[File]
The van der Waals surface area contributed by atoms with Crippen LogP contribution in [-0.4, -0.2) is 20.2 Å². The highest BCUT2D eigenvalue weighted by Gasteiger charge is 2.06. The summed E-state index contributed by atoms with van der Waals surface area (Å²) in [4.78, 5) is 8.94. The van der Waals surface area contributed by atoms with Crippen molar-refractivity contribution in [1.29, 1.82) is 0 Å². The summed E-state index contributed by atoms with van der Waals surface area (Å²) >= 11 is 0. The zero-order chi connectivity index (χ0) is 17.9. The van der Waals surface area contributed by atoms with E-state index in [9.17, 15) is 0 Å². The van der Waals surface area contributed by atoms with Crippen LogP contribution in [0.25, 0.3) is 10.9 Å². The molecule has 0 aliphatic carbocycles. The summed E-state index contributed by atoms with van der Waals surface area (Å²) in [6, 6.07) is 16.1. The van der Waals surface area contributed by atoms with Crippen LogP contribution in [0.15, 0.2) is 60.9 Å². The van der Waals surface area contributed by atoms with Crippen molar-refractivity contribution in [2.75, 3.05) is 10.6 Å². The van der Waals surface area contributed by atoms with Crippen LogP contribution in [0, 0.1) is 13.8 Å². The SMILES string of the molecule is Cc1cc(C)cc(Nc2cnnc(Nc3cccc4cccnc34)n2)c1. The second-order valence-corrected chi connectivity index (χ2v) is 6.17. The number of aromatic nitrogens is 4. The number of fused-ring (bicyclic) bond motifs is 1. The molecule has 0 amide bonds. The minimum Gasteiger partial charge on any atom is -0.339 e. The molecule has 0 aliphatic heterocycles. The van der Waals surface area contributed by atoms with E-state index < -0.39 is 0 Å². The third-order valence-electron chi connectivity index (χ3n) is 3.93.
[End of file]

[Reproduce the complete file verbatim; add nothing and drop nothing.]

The van der Waals surface area contributed by atoms with Crippen LogP contribution in [-0.4, -0.2) is 20.2 Å². The highest BCUT2D eigenvalue weighted by Gasteiger charge is 2.06. The summed E-state index contributed by atoms with van der Waals surface area (Å²) in [4.78, 5) is 8.94. The van der Waals surface area contributed by atoms with Crippen molar-refractivity contribution in [1.29, 1.82) is 0 Å². The summed E-state index contributed by atoms with van der Waals surface area (Å²) >= 11 is 0. The zero-order chi connectivity index (χ0) is 17.9. The van der Waals surface area contributed by atoms with E-state index in [9.17, 15) is 0 Å². The van der Waals surface area contributed by atoms with Crippen LogP contribution in [0.25, 0.3) is 10.9 Å². The molecule has 0 aliphatic carbocycles. The summed E-state index contributed by atoms with van der Waals surface area (Å²) in [6, 6.07) is 16.1. The van der Waals surface area contributed by atoms with Crippen LogP contribution in [0.15, 0.2) is 60.9 Å². The van der Waals surface area contributed by atoms with Crippen molar-refractivity contribution in [2.75, 3.05) is 10.6 Å². The van der Waals surface area contributed by atoms with Crippen LogP contribution in [0, 0.1) is 13.8 Å². The SMILES string of the molecule is Cc1cc(C)cc(Nc2cnnc(Nc3cccc4cccnc34)n2)c1. The second-order valence-corrected chi connectivity index (χ2v) is 6.17. The number of aromatic nitrogens is 4. The number of fused-ring (bicyclic) bond motifs is 1. The molecule has 0 amide bonds. The minimum Gasteiger partial charge on any atom is -0.339 e. The molecule has 0 aliphatic heterocycles. The van der Waals surface area contributed by atoms with E-state index < -0.39 is 0 Å². The third-order valence-electron chi connectivity index (χ3n) is 3.93.